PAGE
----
Chapter 37 of the Texas Education Code describes several offenses as “mandatory” DAEP offenses. Thus a student who engages in one of those offenses must be assigned, at least for a while, to DAEP.
But in the law, words do not always mean what they mean in the dictionary. The term “mandatory” in Chapter 37 is misleading.
The first reason for that is due to federal law regarding special education. Nothing is “mandatory” in the discipline of a student with a disability. If the student commits an offense that calls for a mandatory assignment to the DAEP, this is what the IDEA would call a “change of placement.” That means the ARDC must make a “manifestation determination.” This is a formal process by which the ARDC determines if the misconduct was caused by the disability, or by the school’s failure to implement the student’s IEP. If the ARDC concludes that the behavior was a manifestation of disability, the student cannot be assigned to DAEP unless the behavior fits the “special circumstances” provision—drugs, weapons, or the infliction of serious bodily injury.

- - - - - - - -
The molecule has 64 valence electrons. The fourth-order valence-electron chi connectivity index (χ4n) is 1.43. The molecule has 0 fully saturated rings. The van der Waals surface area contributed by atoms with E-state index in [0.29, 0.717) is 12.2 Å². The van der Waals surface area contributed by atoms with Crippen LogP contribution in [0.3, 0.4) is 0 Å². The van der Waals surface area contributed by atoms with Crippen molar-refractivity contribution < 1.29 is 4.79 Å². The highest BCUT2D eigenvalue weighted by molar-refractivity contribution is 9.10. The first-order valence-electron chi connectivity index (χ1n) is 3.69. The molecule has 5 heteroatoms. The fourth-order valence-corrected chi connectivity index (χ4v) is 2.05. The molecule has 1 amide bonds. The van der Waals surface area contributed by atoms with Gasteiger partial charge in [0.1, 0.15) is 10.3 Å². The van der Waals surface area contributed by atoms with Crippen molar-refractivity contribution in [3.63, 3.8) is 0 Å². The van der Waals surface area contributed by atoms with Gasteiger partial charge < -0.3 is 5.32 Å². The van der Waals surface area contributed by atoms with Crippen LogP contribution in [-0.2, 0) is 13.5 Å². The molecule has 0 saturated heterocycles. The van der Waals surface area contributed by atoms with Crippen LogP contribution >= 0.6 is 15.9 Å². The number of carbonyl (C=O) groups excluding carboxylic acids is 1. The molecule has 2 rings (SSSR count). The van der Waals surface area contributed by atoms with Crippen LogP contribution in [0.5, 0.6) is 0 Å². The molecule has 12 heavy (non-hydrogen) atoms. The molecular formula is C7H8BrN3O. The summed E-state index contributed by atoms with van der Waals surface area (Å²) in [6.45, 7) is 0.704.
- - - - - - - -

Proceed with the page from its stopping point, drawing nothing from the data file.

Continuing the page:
Then there is a state law, which now requires campus administrators to consider six factors before deciding on a disciplinary action. Importantly, the law says that the six factors must be considered “regardless of whether the decision concerns a mandatory or discretionary action.” The factors are: 1) self-defense; 2) intent; 3) disciplinary history of the student; 4) disability that impairs the student’s ability to understand the wrongfulness of the conduct; 5) homelessness; and 6) foster care.
So campus administrators should think twice before describing a disciplinary infraction as “mandatory” and they should never use the term “automatic.” The only thing automatic in life is that your AC will go on the fritz in July or August. Nothing is automatic in Chapter 37.
DAWG BONE: MANDATORY DOES NOT ALWAYS MEAN MANDATORY.
Tomorrow: What is the school board meeting like for the superintendent?